Pancreatic Cancer: Causes and Symptoms
The pancreas is an organ located behind the lower part of the stomach. The pancreas plays an important role in releasing enzymes that helps in digestion and it also releases hormones to regulate blood sugar levels. Pancreatic cancer starts from the tissues of the organ and spreads rapidly to affect neighbouring organs. The diagnosis of pancreatic cancer at an early stage is very rare. The causes for pancreatic cancer is unclear, however, certain factors play an important role in causing the disease. They are –
- Genetic factors – A genetic change in a person’s DNA can adversely impact the genes that deal with cell division. This could be a condition passed on from ancestors.
- Exposure to Toxins – Frequent exposure to toxic chemicals such as dyes, pesticides and other chemicals used to refine metals may lead to cell damage and cause cancer.
- Age- Individuals above the age of 60 are at a higher risk of pancreatic cancer.
- Chain-smoking and exposure to tobacco smoke can cause pancreatic cancer.
- Obesity and lack of exercise.
- Alcohol Consumption – Over consumption of alcohol leads to chronic pancreatitis that may further lead to pancreatic cancer.
Pancreatic Cancer Symptoms
Pancreatic Cancer Symptoms do not show up until the advanced stage and hence, it is called a silent disease. The tumours formed during pancreatic cancer are very small and do not show any signs at the early stages. Some of the common symptoms of pancreatic cancer at advanced stages are-
- Sudden occurrence of diabetes.
- Discomfort and pain in the upper abdomen as the tumour grows larger and pushes against the nerves.
- Sudden loss of weight and fatigue.
- Nausea and vomiting, loss of appetite.
- Passing of pale and grey fatty stool.
- Formation of blood clots in the portal blood vessels, superficial veins and deep veins of the arms and legs.
How is Pancreatic Cancer Diagnosed?
Depending on the symptoms, your doctor will put you through a few tests to diagnose the problem. Some of the common tests are-
Ultrasound – An ultrasound image of the abdomen helps in diagnosing pancreatic cancer. An ultrasound image is captured through harmless sound wave which is reflected off the organs to form images.
CT Scan- CT Scan helps in capturing a detailed image of the organs present in the abdomen area with the help of X-ray. This helps in diagnosing pancreatic cancer.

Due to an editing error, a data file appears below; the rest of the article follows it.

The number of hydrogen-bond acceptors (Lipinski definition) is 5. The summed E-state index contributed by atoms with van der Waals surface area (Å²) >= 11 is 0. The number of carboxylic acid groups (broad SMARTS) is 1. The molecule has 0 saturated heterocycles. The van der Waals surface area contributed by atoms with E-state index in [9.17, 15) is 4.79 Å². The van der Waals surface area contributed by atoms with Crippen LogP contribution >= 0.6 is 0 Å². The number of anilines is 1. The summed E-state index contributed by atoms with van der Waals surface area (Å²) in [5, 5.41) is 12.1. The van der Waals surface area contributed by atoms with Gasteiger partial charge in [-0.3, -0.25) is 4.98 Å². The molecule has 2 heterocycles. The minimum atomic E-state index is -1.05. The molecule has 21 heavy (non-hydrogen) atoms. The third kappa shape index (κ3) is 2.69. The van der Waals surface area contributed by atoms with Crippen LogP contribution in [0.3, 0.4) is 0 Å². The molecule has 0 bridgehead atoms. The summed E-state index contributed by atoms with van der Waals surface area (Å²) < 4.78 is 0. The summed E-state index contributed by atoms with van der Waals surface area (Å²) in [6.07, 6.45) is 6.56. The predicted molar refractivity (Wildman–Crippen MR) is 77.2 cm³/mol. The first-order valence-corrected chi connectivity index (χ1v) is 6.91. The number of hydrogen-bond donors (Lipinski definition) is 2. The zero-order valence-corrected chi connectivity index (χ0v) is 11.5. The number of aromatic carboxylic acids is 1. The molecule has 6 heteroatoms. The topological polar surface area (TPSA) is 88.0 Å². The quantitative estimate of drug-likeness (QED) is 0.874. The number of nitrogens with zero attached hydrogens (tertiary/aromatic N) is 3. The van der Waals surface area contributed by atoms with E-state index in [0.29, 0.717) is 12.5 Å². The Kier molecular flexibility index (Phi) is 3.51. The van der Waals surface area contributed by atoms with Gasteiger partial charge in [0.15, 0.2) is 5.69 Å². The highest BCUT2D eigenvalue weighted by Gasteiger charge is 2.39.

MRI – MRI or Magnetic Resonance Imaging is a process in which detailed images of the internal organs are captured using magnetic waves by a scanner.
PET Scan- Positron Emission Tomography (PET) is carried out by injecting radioactive glucose into the veins which are absorbed by cancer cells. This helps in finding the areas affected by pancreatic cancer.
Blood Tests- Increased levels of carcinoembryonic antigen (CEA) and CA 19-9 in the blood help in detecting pancreatic cancer.
Biopsy- A method in which a small piece of tissue is taken from the infected area for microscopic inspection to determine the severity of the problem is called a biopsy.
What are the treatment options? (Surgical and non-surgical)
Surgical treatments for pancreatic cancer depend on the intensity of the cancer. Surgeries for pancreatic cancer cannot eradicate the cancer completely as the cancer is diagnosed at advanced stages. The surgeries can focus on pausing the growth of the cancer cells which may cause further damage. This way, the qualities of patients’ lives are improved. Some of the surgical procedures are-
Surgery in the pancreatic head – It is a complicated procedure that involves the removal of tumour present in the pancreatic head, called the Whipple procedure. In this operation, the head of the pancreas is disconnected along with few parts of the adjacent organs such as gallbladder, bile duct and stomach to prevent cancer from spreading. Once the tumour is removed, the other organs are reconnected.
Surgery in pancreatic body and tail – In this procedure, the tumour present on the left side of the pancreas is removed along with the body and tail of the pancreas. This procedure is called distal pancreatectomy.
Surgery to remove entire pancreas- The entire pancreas is removed to eradicate cancer and the procedure is called total pancreatectomy. After the surgery, patients are advised to take insulin and enzyme replacement to extend their life expectancy.
Chemotherapy – In this treatment, the drugs are provided to kill cancer cells. Medicines are given orally or through IV injections. Chemotherapy drugs vary from one patient to another depending upon the intensity of the cancer. In advanced stages, chemotherapy is provided along with radiation therapy. This procedure is called chemoradiation therapy.
Radiation Therapy – In this procedure, high energy beams made from X-ray photons are passed through the patient’s body while they lie down on a table with multiple rays pointing at a particular body part from a moving machine. This treatment is mostly used to cure cancer at advanced stages.
Palliative Care – This is a treatment given to patients suffering from advanced stages of cancer. Patients choose palliative care treatments when medical treatments do not work. It helps in relieving pain and discomfort and strengthens emotional and mental health.